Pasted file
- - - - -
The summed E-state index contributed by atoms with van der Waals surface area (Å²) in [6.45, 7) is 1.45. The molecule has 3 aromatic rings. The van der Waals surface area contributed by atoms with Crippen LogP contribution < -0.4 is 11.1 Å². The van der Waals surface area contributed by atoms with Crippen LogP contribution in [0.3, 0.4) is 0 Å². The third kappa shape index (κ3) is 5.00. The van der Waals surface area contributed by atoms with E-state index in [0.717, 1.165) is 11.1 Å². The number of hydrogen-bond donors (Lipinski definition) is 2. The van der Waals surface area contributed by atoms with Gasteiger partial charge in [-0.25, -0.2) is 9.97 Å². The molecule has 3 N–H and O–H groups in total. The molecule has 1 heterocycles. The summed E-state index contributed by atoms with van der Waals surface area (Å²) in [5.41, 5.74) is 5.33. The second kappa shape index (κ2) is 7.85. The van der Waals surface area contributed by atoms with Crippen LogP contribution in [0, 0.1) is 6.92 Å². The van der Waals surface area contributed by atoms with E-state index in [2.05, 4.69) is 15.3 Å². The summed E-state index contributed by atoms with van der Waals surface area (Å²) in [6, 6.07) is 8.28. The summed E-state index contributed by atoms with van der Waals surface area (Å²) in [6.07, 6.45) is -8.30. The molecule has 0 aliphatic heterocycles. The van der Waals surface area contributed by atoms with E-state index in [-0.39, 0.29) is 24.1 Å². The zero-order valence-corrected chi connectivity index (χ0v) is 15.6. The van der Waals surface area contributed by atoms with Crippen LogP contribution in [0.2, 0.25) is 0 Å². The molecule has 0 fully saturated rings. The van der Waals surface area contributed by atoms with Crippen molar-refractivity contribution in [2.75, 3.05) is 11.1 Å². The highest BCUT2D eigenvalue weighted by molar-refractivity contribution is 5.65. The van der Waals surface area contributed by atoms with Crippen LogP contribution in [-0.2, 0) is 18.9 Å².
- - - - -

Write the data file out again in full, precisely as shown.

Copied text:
The summed E-state index contributed by atoms with van der Waals surface area (Å²) in [6.45, 7) is 1.45. The molecule has 3 aromatic rings. The van der Waals surface area contributed by atoms with Crippen LogP contribution < -0.4 is 11.1 Å². The van der Waals surface area contributed by atoms with Crippen LogP contribution in [0.3, 0.4) is 0 Å². The third kappa shape index (κ3) is 5.00. The van der Waals surface area contributed by atoms with E-state index in [0.717, 1.165) is 11.1 Å². The number of hydrogen-bond donors (Lipinski definition) is 2. The van der Waals surface area contributed by atoms with Gasteiger partial charge in [-0.25, -0.2) is 9.97 Å². The molecule has 3 N–H and O–H groups in total. The molecule has 1 heterocycles. The summed E-state index contributed by atoms with van der Waals surface area (Å²) in [5.41, 5.74) is 5.33. The second kappa shape index (κ2) is 7.85. The van der Waals surface area contributed by atoms with Crippen LogP contribution in [0, 0.1) is 6.92 Å². The van der Waals surface area contributed by atoms with E-state index in [2.05, 4.69) is 15.3 Å². The summed E-state index contributed by atoms with van der Waals surface area (Å²) in [6, 6.07) is 8.28. The summed E-state index contributed by atoms with van der Waals surface area (Å²) in [6.07, 6.45) is -8.30. The molecule has 0 aliphatic heterocycles. The van der Waals surface area contributed by atoms with E-state index in [-0.39, 0.29) is 24.1 Å². The zero-order valence-corrected chi connectivity index (χ0v) is 15.6. The van der Waals surface area contributed by atoms with Crippen LogP contribution in [0.2, 0.25) is 0 Å². The molecule has 0 fully saturated rings. The van der Waals surface area contributed by atoms with Crippen molar-refractivity contribution in [2.75, 3.05) is 11.1 Å². The highest BCUT2D eigenvalue weighted by molar-refractivity contribution is 5.65. The van der Waals surface area contributed by atoms with Crippen LogP contribution in [-0.2, 0) is 18.9 Å².